Tesla Motors, one of the original electric vehicle start-ups and currently the largest player of the few remaining, recently reiterated plans to end production of its all-electric sports car, the Tesla Roadster, by the end of 2011. The Tesla Roadster has been Tesla Motors’ main source of revenue since its launch, with the first 100 units selling in three weeks and the second 100 in just under a year from its launch date.
So why would Tesla end production of the vehicle that made them a household name in the electric car industry? It might have something to do with Tesla Motors’ main stated goal as a company, which is not simply to make a profit and allow its CEOs to retire in style, but to increase the variety and popularity of electric vehicles in today’s automotive market. Selling its cars is just one of three ways that Tesla has stated as a strategy to achieve this goal.
The other two involve selling Tesla’s electric motor technology to other automakers to help them on the EV path and provide a positive example for the auto industry that it is possible to create efficient, high-performance EVs. and popular. .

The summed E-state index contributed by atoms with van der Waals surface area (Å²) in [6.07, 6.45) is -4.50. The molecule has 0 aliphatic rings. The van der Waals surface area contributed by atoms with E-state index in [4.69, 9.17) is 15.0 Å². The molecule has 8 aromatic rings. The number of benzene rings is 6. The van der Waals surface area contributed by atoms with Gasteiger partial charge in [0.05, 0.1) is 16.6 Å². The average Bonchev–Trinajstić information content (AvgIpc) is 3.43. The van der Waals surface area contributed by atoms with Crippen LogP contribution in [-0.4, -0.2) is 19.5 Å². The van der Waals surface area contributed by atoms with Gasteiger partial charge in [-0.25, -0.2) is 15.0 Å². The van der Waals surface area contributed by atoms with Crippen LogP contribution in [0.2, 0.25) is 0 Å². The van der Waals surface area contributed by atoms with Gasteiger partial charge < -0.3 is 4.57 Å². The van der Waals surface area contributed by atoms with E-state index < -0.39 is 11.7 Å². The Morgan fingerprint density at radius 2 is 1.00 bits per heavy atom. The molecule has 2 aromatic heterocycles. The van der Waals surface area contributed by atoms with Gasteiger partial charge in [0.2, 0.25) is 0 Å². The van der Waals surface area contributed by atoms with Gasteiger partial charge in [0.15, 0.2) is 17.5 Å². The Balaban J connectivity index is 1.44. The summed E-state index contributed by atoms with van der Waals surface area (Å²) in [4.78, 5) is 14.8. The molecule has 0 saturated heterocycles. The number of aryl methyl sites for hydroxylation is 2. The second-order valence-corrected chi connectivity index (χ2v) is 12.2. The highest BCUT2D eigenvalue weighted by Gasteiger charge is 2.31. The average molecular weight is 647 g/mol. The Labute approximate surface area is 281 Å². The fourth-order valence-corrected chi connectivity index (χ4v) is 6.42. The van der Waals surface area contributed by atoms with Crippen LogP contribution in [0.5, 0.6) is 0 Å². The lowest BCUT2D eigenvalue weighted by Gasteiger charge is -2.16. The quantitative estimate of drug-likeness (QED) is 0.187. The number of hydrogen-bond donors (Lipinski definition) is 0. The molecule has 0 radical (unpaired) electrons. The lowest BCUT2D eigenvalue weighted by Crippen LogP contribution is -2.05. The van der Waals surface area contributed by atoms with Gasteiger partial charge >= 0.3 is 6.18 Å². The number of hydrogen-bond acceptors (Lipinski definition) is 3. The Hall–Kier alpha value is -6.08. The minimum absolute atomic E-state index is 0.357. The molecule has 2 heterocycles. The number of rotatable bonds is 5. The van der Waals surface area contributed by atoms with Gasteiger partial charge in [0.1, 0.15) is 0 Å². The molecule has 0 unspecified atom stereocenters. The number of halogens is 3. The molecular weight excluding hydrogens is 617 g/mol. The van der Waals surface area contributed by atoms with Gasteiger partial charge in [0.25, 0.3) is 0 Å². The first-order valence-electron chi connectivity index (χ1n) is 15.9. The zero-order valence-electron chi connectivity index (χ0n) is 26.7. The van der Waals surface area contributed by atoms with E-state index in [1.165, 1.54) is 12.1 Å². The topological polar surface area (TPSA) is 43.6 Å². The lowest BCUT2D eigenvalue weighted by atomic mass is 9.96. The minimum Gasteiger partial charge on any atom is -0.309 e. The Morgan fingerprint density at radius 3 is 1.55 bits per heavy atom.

Although the Tesla Roadster has helped propel Tesla Motors to international fame, the geniuses behind the company may have decided that it has run its course. Tesla Motors is working on something even bigger than the amazing success of the Roadster. There’s been a bit of a buzz in the media recently about Tesla’s new electric vehicle, the Model X.
Although not much is known about the Model X, reports indicate that it will be in the popular crossover SUV genre and that the platform will be based on another Tesla model, the Model S. The Big Three automakers, in the 1980s Each of them developed a solid vehicle platform, only one was needed, and they began to use it as the basis for dozens of different car models. With a single platform of vehicles, these companies produced cars, trucks, SUVs and crossovers of all shapes and sizes, putting different body styles on the same platform. This strategy allowed them to quickly win in the market.
Possibly ending production of its Roadster is Tesla’s way of diverting necessary resources to this single-platform strategy. If they can perfect their Model S platform, they’ll be able to cheaply build many different electric models: SUVs, minivans, sedans, pretty much you name it, using the Model S as a base.
There’s just the small matter of being able to keep your head above water in the six-month interval between the end of the Roadster and the start of the Model X. Tesla recently announced plans to issue 5.3 million of its shares to the public. to help them raise money and survive as an independent business until the Model X takes off. Could this strategy be the key that ultimately allows them to achieve their company’s goal of making EVs part of everyday life for the mainstream consumer?